Yesterday was the online census night. The previous census night was 5 years ago and the census was a paper form. This year, the ABS (Australian Bureau of Statistics) wanted a representative of every Australian household (there are about 9 million) to log on and do a 30 minute census form. On a Tuesday night.
From my experience, Australians go to bed early during the week. Long commutes, full time work, and after school activities mean that the weekday evening lasts maybe a couple of hours. Most Australians live on the east coast, and on 9th August 2016, Brisbane, Sydney, and Melbourne had the same time. Adelaide was only 30 minutes off. Perth was 2 hours off, so let's say it does not count. Population of Western Australia is only about 2.5 million out of 24 million for the whole of Australia.
Excluding Western Australia, we had about 8 million people (2.6 people per household) trying to access a website, and do a 30 minute form, within a 2 hour window. The window could have been more likely only a 1 hour window - people tend to have similar routines.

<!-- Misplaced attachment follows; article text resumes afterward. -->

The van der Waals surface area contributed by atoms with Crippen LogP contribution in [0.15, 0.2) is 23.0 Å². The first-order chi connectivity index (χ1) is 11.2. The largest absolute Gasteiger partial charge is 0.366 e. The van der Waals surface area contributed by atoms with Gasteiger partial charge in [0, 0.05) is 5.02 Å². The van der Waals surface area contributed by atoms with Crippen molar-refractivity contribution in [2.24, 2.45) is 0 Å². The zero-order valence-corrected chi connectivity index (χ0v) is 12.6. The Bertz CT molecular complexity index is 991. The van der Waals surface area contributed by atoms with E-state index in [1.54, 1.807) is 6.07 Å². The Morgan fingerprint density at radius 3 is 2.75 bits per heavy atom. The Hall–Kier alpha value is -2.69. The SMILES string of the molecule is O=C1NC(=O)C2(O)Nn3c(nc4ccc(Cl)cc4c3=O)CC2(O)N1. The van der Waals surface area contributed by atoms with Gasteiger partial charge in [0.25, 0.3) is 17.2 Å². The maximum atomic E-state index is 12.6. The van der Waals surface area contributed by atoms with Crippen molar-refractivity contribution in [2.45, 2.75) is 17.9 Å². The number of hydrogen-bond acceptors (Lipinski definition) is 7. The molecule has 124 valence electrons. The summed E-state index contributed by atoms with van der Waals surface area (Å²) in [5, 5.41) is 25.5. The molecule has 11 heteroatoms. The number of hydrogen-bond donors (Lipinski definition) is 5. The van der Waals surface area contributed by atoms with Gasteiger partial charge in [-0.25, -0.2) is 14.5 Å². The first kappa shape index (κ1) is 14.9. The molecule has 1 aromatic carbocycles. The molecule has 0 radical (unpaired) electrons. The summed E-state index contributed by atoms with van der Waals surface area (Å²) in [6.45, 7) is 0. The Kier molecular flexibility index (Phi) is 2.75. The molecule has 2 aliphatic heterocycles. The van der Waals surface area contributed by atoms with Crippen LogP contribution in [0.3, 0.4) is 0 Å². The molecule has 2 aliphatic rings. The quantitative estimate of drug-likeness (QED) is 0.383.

To accomodate that traffic, I would design and test the system for the worst case scenario: 8 million submissions in about a 15 minute window. Using a 15 minute window gives us a theoretical throughput of 32 million applications per hour.
What load did the ABS plan for? 1 million applications per hour. Any wonder it failed?
Planning for traffic 32 times heavier than ABS did, might also give us some breathing room in case of DoS attacks (not much really in case of a serious one), although to fight them off I would turn before-hand to a specialist web hosting company that offers DDoS protection.
There is also the question of design. I would not go with server-heavy JSP:
I would design the website to mirror the paper form (with a smart phone friendly option): static html5 delivered by CDN with client-side validation of data, no server-side validation on submission either, just storing the document. Processing of forms would happen later, using internal servers, and could take hours or days - as much time as it needed.
By a security specialist: Censusfail and the fog of war